I’ve been thinking this week about ego and self-esteem when it comes to our creative work.

Count me among those who tend to undersell their work. I get intimidated by other writers easily and I never think I’m good enough.

A little humility and a pinch of desire to improve go a long way in the arts, but they’re like salt and pepper: it’s possible to go overboard.

Or a better analogy: When driving, if you leave your foot on the brake pedal then you’re never going to get anywhere.

These last couple months I feel I’ve been driving around with the E brake on. I’m not so down on myself that I’ve been incapable of writing, but it’s been a battle.

And then a funny thing happened last Wednesday. Everything clicked. It clicked after a few hours of conversation with a colleague, Tyler. We talked about intimidation and how I should stop putting other people’s work on a pedestal above my own. He said nice, encouraging things, the way one might coax a bunny out of hiding.

The next day, I finished my first real short story draft of the semester. It needs a lot of work, but it felt good to get a whole new story down on paper again. My funk of self-loathing has lifted and I am full of ideas. I finished a weekly assignment that normally takes me four hours of groaning and procrastinating in half an hour, for example.

I know the slump will come back. Like a children’s book villain, The Slump always comes back. But I am reminded again of why I chose to make writing my priority this year: the sheer joy.

And it helps to be surrounded by people going through similar things. I am so grateful to have met such a wonderful group of people and to count myself among them.

I could have continued writing on my own, without heaving my whole life into my boyfriend’s Honda and moving four hours away from everyone I knew and then watching that Honda pull away towards a long distance relationship. But I wanted to utilize the resources MFA programs offer. And, yes, as much as my artist’s soul shakes with indignation, I wanted to have a degree that would let me teach at the college level. But more than either of those things, I wanted to be around people who would “get it” without my explaining “it” (many of them can explain it in better words than I, I’m sure).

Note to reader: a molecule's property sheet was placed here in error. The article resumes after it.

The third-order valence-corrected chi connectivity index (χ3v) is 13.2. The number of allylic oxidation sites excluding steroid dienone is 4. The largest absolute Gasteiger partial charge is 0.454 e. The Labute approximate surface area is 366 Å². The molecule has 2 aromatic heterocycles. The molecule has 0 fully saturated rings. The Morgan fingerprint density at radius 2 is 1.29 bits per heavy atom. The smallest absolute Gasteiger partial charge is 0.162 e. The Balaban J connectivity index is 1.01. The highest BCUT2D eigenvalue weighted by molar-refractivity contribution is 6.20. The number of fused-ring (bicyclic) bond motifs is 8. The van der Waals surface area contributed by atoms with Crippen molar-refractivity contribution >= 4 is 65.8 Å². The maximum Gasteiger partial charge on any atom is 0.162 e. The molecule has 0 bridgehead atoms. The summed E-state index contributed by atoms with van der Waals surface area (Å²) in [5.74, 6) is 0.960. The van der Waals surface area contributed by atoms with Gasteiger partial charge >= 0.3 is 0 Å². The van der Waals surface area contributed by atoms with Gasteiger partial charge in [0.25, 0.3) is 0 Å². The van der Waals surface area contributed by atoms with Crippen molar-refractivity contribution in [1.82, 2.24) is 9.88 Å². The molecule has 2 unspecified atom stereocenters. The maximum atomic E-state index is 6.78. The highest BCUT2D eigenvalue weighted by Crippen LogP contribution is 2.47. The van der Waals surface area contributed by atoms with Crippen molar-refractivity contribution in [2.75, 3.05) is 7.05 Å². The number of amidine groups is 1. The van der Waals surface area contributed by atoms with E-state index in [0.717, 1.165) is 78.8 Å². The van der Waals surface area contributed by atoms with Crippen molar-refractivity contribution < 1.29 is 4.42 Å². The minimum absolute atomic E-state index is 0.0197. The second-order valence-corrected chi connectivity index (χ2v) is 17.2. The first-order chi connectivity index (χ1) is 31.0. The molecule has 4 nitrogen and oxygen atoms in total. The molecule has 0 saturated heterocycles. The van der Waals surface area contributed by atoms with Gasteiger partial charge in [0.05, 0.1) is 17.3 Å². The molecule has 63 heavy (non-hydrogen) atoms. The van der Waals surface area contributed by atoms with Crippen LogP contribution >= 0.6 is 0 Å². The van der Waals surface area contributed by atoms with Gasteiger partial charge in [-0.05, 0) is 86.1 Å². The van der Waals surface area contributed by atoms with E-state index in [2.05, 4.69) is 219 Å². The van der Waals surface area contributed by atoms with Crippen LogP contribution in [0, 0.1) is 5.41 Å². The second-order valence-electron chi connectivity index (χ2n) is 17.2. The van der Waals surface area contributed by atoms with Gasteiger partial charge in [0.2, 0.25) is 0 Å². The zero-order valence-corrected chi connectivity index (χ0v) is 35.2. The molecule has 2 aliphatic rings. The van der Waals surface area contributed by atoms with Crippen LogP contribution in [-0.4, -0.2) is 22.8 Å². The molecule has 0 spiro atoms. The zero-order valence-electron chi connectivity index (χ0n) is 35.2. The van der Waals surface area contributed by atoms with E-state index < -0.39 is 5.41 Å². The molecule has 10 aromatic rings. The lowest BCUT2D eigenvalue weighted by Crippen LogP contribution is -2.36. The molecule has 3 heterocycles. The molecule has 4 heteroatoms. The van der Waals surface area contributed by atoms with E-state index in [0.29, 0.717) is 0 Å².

I told my boyfriend after my first week of classes that I’d found my people. I think community is, perhaps, integral to making good art. We need other people to puff us up when we’ve deflated ourselves.

This Is Exactly What It’s Like

Friendship, in other words, is good for the soul. And the soul is what makes art.


Nobody Reads Anymore

The basis of all these blog posts, as some of you know, is my weekly response to my required introduction to graduate writing course. This week, we read about whether or not poetry is dead. And why nobody reads poetry anymore but everyone writes it. My response this week was about what was missing in all the discussions: the role of the internet.

So instead of putting up yet another essay, this week I’m just going to share with you a few internet things I feel are worth sharing.

First, there’s this NSFW music video from Bo Burnham. I watched Burnham’s show “what.” at a friend’s house last year and immediately bought his illustrated book of poetry Egghead the next day. Burnham is someone whose career was made on and by the internet. This music video for Burnham’s song “Repeat Stuff” was released just six days ago and I love the message. Remember, this is NSFW.

Though I don’t consider myself a poet, Billy Collins is a big part of why I applied to Stony Brook’s MFA program in the first place. Before I’d ever read Collins’ poems, I saw this Ted Talk from 2012.

A friend of mine got me hooked on Broodhollow, a horror comic by Kris Straub. I can’t describe this series and I can’t recommend it enough. You might remember Straub if you remember Candle Cove, one of the creepiest short stories I’ve ever read.

Finally, I’d like to remind you all that you can still pre-order the anthology An Unlikely Companion in which my short story “An Emptiness That Burns” will appear. Use the code KOLCOW-FRIENDS at checkout to receive 30% off your order. The anthology is slated for this November.

Look at all the different things the internet provides. Just this morning I was sent a link to a poem I hadn’t read before. The poem is “Meanwhile, somewhere in the state of Colorado” by Simon Armitage. It begins:

Meanwhile, somewhere in the state of Colorado, armed to the teeth
with thousands of flowers,
two boys entered the front door of their own high school
and for almost two hours